a) Waking up to house temps of 62* due to a wonky furnace thermostat
b) Arriving at your office and promptly spilling your cup of tea all over your desk
c) Feeling the beginning of a urinary tract infection coming on
d) All of the above.

Happy Monday, all -- I hope you're off to a better start than me this morning!

Thursday, October 18, 2007

I Need A Hug

It's health care open enrollment time at Michael's Big Corporate Job, and they have ditched all of their no-deductible plans in favor of weird deductible/health savings plan/consumer driven hybrid nonsense. I've been reading the material for over an hour and I still don't know how much it's likely to cost us to insure Michael and the kids for 2008.

Hold me.

Wednesday, October 17, 2007

What Good Is Sitting Alone In Your Room?....

Michael and his ladies. Teddie is on the right; Donna is on the left. Donna and Michael have played a married couple on stage many many times. I wish I had her legs.


It's been over a month since the cabaret. How on earth have I been spending my time?....
  • I went to a liver doctor
  • and had some blood work done
  • and it was all fine (so we don't know why I'm slightly jaundiced)
  • the kids went to the pediatrician with respiratory infections
  • and had to be on nebulizers night and day
  • but I still took my trip to Chicago
  • and baked my tushy off, which will be the subject of another post
  • then came back and did a fundraising walk
  • and went straight from there to the hospice to be with my Gram
  • where I caught a head cold
  • and gave it to my brother from Singapore
  • while we cleaned out my grandmother's apartment
  • Then I went to back-to-school night at the elementary school (but missed the middle school)
  • and took a kid to the pediatric nephrologist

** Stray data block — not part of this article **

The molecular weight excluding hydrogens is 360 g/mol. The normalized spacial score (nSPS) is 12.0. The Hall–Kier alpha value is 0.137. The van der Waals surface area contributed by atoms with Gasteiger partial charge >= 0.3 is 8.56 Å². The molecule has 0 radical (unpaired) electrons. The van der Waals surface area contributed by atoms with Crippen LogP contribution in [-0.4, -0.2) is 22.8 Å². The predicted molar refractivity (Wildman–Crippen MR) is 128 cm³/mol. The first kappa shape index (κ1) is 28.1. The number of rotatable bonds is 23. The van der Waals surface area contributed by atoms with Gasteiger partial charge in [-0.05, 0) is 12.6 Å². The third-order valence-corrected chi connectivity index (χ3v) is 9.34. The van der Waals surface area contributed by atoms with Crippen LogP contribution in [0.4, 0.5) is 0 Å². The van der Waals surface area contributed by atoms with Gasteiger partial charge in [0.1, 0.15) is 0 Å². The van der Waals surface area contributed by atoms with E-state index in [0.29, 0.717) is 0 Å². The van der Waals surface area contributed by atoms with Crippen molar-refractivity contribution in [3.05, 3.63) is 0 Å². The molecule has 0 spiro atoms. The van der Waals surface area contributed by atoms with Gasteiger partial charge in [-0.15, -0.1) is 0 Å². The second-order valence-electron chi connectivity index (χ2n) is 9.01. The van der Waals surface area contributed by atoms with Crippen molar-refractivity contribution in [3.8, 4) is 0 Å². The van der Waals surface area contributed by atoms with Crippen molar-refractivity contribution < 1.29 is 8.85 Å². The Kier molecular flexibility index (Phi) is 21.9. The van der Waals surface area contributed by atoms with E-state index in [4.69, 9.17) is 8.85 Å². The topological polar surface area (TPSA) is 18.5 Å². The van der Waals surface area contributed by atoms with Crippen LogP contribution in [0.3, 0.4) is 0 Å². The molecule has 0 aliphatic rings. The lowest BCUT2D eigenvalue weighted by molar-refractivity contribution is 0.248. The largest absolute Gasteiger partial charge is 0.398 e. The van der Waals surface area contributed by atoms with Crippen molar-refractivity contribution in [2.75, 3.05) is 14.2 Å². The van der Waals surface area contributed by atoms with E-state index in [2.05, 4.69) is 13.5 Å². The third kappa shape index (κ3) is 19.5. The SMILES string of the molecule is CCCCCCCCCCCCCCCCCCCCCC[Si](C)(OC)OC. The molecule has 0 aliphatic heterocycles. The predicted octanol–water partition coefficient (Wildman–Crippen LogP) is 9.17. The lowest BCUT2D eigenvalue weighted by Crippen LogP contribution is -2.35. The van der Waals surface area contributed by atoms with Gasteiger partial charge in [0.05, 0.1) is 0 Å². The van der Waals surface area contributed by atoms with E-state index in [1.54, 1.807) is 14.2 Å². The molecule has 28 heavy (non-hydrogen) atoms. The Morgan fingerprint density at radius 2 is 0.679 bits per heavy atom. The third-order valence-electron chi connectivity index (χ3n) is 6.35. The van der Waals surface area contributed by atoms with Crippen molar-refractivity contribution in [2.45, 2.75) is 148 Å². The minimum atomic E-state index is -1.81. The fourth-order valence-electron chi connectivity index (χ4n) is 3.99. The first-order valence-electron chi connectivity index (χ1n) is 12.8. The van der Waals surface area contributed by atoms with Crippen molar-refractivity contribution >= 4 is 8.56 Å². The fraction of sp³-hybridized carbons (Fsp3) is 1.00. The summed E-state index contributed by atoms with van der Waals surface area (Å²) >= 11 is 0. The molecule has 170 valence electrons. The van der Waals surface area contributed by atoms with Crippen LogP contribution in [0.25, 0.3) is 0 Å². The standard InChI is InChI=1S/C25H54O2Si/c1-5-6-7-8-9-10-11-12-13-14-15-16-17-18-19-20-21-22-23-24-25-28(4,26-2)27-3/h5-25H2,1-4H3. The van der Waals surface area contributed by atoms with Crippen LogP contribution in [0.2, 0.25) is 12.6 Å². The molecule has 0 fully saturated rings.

• and had a big yard sale
  • followed by an even bigger trip to Goodwill afterward
  • and tried to return the house to normal after that
  • but we had a plumbing crisis
  • so thank goodness my brother was still in town
  • 'cuz he can fix anything
  • but then he had to return to Singapore
  • and the rest of us tried to spend some time at da shore to decompress
  • and came back to IEP meetings at school
  • and taking a kid to the pediatrician AGAIN (that's THREE in one month but who's counting?)
  • 'cuz this kid seems to be sleepwalking from time to time
  • and was coughing so hard in his sleep he couldn't catch his breath
  • which is scary at 3am
  • but the Flonase at bedtime seems to be helping
  • (the coughing if not the sleepwalking)
  • and last week my glasses broke very suddenly
  • and I don't have back-ups
  • so I got fancy new glasses
  • and they pinch my nose.
Phew, I'm exhausted. Pass the tequila.


So, we had this, like, um, cabaret, ya know? To, like, raise money? Cuz my hubby is soooooo funny and like, entertaining and all, when he gets up on stage? And he has friends who are funny and talented as well? And you can, like, drink wine while they perform, so it's really, like cool?

When Michael hosts and organizes a cabaret, he likes to suggest material to the performers, in addition to them bringing their own ideas to the table. He has an encyclopedic knowledge of the American musical theater -- the more obscure, the better. This tends to yield interesting results, such as current popular tunes from say, Wicked, nestled in next to something from The Magic Show (what?). It keeps the audience on their toes, and hence engaged.

I'd say we were in pretty decent shape heading into the cabaret weekend. No one was sick, we had about 65 RSVPs for a capacity of 90ish, which seemed like a good ratio. The performers -- Michael and our friends Teddie, Donna, Liz, Chris, and Paul -- were all seasoned pros, sure to put on a great show.